Busto, Rudy V.
Associate Professor of Religious Studies, University of California, Santa Barbara
My work begins with Michael Omi and Howard Winant’s position that concepts of race “structure state and civil society” and “shape both identities and institutions in significant ways” (Racial Formation in the United States, vii). Approaching religion in North America through the lens of race allows us to uncover hidden and subjugated histories and actors in American religion. This close attention to racial and ethnic interactions in North America also lets us examine how the study of religion has itself been structured and shaped by assumptions about race/ethnicity and helps explain the theoretical absence of race as a variable for critical analysis of religion. To study religion in this way requires, at first, interdisciplinarity, followed by counterdisciplinarity — that is, refusing and working against established disciplinary regimes. Counterdisciplinarity as a mode of reading, research, writing and teaching produces new insight and objects of study. More specifically, my teaching, research and writing focus on Latinx religion; Asian and Pacific American religious traditions; issues around the constructions of indigeneity; the transformation of world religious traditions in the United States; religion in the American west and Pacific Rim; evangelical Christianity; and religion in science fiction as a genre for “making strange” issues of alterity and posing questions about the relationship between religion and science.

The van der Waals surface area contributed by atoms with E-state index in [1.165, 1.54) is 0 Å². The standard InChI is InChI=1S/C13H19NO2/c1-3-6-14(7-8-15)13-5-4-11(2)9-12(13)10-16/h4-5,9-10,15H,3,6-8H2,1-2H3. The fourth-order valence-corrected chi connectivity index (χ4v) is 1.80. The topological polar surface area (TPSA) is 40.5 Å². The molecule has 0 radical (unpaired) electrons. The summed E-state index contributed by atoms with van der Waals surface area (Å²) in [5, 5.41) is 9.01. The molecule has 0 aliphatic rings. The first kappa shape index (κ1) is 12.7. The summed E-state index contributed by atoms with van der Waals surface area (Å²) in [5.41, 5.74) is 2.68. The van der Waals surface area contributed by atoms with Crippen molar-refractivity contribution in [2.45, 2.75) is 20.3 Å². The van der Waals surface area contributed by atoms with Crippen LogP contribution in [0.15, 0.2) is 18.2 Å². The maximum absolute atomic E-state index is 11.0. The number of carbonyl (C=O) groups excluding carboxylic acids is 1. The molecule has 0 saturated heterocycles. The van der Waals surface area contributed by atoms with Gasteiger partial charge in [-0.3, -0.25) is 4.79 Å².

Publications: “King Tiger”: The Religious Vision of Reies López Tijerina. University of New Mexico Press, 2005.